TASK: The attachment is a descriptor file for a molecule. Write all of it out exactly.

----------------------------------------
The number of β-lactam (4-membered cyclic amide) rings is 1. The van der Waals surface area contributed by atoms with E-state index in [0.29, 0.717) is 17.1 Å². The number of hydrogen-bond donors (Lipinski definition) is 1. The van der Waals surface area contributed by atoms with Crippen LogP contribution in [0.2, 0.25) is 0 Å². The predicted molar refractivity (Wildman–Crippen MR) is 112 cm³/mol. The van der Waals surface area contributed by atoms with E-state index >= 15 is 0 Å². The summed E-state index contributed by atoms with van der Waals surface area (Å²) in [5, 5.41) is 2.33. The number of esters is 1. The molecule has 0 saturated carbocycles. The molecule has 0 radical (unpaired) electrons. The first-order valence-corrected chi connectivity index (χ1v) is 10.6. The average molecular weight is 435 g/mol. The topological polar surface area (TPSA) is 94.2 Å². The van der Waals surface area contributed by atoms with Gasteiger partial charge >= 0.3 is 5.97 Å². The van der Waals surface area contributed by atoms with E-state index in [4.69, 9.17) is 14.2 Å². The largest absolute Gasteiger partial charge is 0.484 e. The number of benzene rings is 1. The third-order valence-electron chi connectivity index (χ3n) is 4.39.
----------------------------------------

The number of β-lactam (4-membered cyclic amide) rings is 1. The van der Waals surface area contributed by atoms with E-state index in [0.29, 0.717) is 17.1 Å². The number of hydrogen-bond donors (Lipinski definition) is 1. The van der Waals surface area contributed by atoms with Crippen LogP contribution in [0.2, 0.25) is 0 Å². The predicted molar refractivity (Wildman–Crippen MR) is 112 cm³/mol. The van der Waals surface area contributed by atoms with E-state index >= 15 is 0 Å². The summed E-state index contributed by atoms with van der Waals surface area (Å²) in [5, 5.41) is 2.33. The number of esters is 1. The molecule has 0 saturated carbocycles. The molecule has 0 radical (unpaired) electrons. The first-order valence-corrected chi connectivity index (χ1v) is 10.6. The average molecular weight is 435 g/mol. The topological polar surface area (TPSA) is 94.2 Å². The van der Waals surface area contributed by atoms with Gasteiger partial charge >= 0.3 is 5.97 Å². The van der Waals surface area contributed by atoms with E-state index in [4.69, 9.17) is 14.2 Å². The largest absolute Gasteiger partial charge is 0.484 e. The number of benzene rings is 1. The third-order valence-electron chi connectivity index (χ3n) is 4.39.